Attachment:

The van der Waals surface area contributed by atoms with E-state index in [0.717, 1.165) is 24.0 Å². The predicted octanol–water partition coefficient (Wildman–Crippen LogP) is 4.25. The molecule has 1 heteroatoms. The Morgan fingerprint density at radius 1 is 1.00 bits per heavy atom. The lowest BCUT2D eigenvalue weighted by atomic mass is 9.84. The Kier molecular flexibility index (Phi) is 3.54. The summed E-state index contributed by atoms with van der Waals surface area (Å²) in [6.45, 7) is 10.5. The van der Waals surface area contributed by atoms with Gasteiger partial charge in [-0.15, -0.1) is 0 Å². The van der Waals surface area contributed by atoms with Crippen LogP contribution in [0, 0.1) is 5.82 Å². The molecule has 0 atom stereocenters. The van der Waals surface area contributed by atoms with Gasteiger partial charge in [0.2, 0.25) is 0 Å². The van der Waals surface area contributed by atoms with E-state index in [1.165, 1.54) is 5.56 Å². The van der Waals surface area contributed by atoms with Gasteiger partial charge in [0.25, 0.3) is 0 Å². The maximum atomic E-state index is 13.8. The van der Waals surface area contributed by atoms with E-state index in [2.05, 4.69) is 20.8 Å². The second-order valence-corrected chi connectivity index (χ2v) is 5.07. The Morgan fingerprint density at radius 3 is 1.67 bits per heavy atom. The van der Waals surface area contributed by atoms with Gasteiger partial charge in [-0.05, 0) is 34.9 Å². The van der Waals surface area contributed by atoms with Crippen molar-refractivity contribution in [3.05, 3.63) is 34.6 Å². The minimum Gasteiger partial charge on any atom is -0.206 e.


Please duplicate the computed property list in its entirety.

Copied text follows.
The van der Waals surface area contributed by atoms with E-state index in [0.717, 1.165) is 24.0 Å². The predicted octanol–water partition coefficient (Wildman–Crippen LogP) is 4.25. The molecule has 1 heteroatoms. The Morgan fingerprint density at radius 1 is 1.00 bits per heavy atom. The lowest BCUT2D eigenvalue weighted by atomic mass is 9.84. The Kier molecular flexibility index (Phi) is 3.54. The summed E-state index contributed by atoms with van der Waals surface area (Å²) in [6.45, 7) is 10.5. The van der Waals surface area contributed by atoms with Gasteiger partial charge in [-0.15, -0.1) is 0 Å². The van der Waals surface area contributed by atoms with Crippen LogP contribution in [0, 0.1) is 5.82 Å². The molecule has 0 atom stereocenters. The van der Waals surface area contributed by atoms with Gasteiger partial charge in [0.2, 0.25) is 0 Å². The van der Waals surface area contributed by atoms with E-state index in [1.165, 1.54) is 5.56 Å². The van der Waals surface area contributed by atoms with Gasteiger partial charge in [0.25, 0.3) is 0 Å². The maximum atomic E-state index is 13.8. The van der Waals surface area contributed by atoms with E-state index in [2.05, 4.69) is 20.8 Å². The second-order valence-corrected chi connectivity index (χ2v) is 5.07. The Morgan fingerprint density at radius 3 is 1.67 bits per heavy atom. The van der Waals surface area contributed by atoms with Gasteiger partial charge in [-0.05, 0) is 34.9 Å². The van der Waals surface area contributed by atoms with Crippen molar-refractivity contribution in [3.05, 3.63) is 34.6 Å². The minimum Gasteiger partial charge on any atom is -0.206 e.